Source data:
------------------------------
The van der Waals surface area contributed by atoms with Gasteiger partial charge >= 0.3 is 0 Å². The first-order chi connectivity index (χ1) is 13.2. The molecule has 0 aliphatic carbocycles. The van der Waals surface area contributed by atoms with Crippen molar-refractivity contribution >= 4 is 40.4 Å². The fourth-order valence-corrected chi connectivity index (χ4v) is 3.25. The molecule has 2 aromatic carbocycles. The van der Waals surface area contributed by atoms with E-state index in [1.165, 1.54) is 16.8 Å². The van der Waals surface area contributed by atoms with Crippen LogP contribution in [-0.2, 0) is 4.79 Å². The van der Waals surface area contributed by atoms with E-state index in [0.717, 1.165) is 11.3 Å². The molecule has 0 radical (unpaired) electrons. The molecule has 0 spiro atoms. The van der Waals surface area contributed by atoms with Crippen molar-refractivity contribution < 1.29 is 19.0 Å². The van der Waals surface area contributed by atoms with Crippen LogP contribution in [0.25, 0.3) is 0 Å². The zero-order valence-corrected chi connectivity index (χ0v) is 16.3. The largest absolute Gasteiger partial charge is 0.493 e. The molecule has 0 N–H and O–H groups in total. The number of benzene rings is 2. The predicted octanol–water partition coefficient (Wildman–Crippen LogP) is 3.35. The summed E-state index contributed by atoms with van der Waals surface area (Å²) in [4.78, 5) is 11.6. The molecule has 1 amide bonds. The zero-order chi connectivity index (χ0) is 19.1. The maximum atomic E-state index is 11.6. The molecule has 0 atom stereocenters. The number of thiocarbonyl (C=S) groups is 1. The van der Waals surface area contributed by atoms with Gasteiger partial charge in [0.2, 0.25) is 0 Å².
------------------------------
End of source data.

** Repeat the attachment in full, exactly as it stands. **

The van der Waals surface area contributed by atoms with Gasteiger partial charge >= 0.3 is 0 Å². The first-order chi connectivity index (χ1) is 13.2. The molecule has 0 aliphatic carbocycles. The van der Waals surface area contributed by atoms with Crippen molar-refractivity contribution >= 4 is 40.4 Å². The fourth-order valence-corrected chi connectivity index (χ4v) is 3.25. The molecule has 2 aromatic carbocycles. The van der Waals surface area contributed by atoms with E-state index in [1.165, 1.54) is 16.8 Å². The van der Waals surface area contributed by atoms with Crippen LogP contribution in [-0.2, 0) is 4.79 Å². The van der Waals surface area contributed by atoms with E-state index in [0.717, 1.165) is 11.3 Å². The molecule has 0 radical (unpaired) electrons. The molecule has 0 spiro atoms. The van der Waals surface area contributed by atoms with Crippen molar-refractivity contribution < 1.29 is 19.0 Å². The van der Waals surface area contributed by atoms with Crippen LogP contribution in [0.25, 0.3) is 0 Å². The zero-order valence-corrected chi connectivity index (χ0v) is 16.3. The largest absolute Gasteiger partial charge is 0.493 e. The molecule has 0 N–H and O–H groups in total. The number of benzene rings is 2. The predicted octanol–water partition coefficient (Wildman–Crippen LogP) is 3.35. The summed E-state index contributed by atoms with van der Waals surface area (Å²) in [4.78, 5) is 11.6. The molecule has 1 amide bonds. The zero-order chi connectivity index (χ0) is 19.1. The maximum atomic E-state index is 11.6. The molecule has 0 atom stereocenters. The number of thiocarbonyl (C=S) groups is 1. The van der Waals surface area contributed by atoms with Gasteiger partial charge in [0.2, 0.25) is 0 Å².